In a world of extremist language on all sides, what saddens me most is Christians who fail to speak with grace, humility, wisdom, and love. In short, who fail to act like Christ. No, actually, what saddens me most is when I fail to.
Alan Jacobs puts his own advice into practice in How to Think. He winsomely walks us through important dynamics regarding how we can and should think and talk when we believe something strongly.
highlights, for example, that “when people commend someone for ‘thinking for herself,’ they usually mean ‘ceasing to sound like people I dislike in starting to sound more like people I approve of.'” They forget that we are all influenced by others and by our communities. “Thinking is necessarily, thoroughly, and wonderfully social” (37). And terrifyingly social, because changing our minds can mean losing our friends, our family, or our community.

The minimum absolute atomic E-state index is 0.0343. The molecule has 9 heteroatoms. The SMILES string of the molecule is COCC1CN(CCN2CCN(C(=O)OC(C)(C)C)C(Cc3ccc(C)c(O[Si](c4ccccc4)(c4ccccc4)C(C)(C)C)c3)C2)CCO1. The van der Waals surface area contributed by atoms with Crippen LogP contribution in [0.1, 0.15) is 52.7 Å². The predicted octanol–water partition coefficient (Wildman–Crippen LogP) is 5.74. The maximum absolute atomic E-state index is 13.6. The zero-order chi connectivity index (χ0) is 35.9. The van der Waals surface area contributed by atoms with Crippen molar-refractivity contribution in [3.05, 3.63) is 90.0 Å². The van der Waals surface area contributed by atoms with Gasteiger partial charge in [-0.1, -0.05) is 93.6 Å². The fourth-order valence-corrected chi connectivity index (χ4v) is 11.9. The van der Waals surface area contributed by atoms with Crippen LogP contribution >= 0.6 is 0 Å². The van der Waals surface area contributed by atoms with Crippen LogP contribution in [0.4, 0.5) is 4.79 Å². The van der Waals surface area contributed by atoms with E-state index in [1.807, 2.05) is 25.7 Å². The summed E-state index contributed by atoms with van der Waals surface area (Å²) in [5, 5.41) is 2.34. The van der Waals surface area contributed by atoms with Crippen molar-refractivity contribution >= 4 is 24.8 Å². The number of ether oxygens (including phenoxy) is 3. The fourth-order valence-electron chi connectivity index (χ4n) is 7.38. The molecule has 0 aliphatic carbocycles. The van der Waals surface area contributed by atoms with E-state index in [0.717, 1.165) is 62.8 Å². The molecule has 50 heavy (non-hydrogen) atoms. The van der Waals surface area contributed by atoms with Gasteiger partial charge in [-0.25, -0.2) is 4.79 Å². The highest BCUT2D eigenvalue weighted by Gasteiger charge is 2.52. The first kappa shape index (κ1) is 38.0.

No one wants to be completely open-minded either. “No one wants to hear anyone say that, while there is certainly general social disapproval of kidnapping, we should keep an open mind on the subject” (126). And no one wants to hear that thinking requires balance.
Sometimes facts or reasons do come to light which should alter our views. We want to have commitment in our convictions along with the humility and honesty to hear different perspectives.
If we can shrink others to less than human or more than evil, then we can absolve ourselves of the need to open our ears and our minds. To listen takes courage. Yet, “working toward truth is one of life’s great adventures” (150). In that lies hope.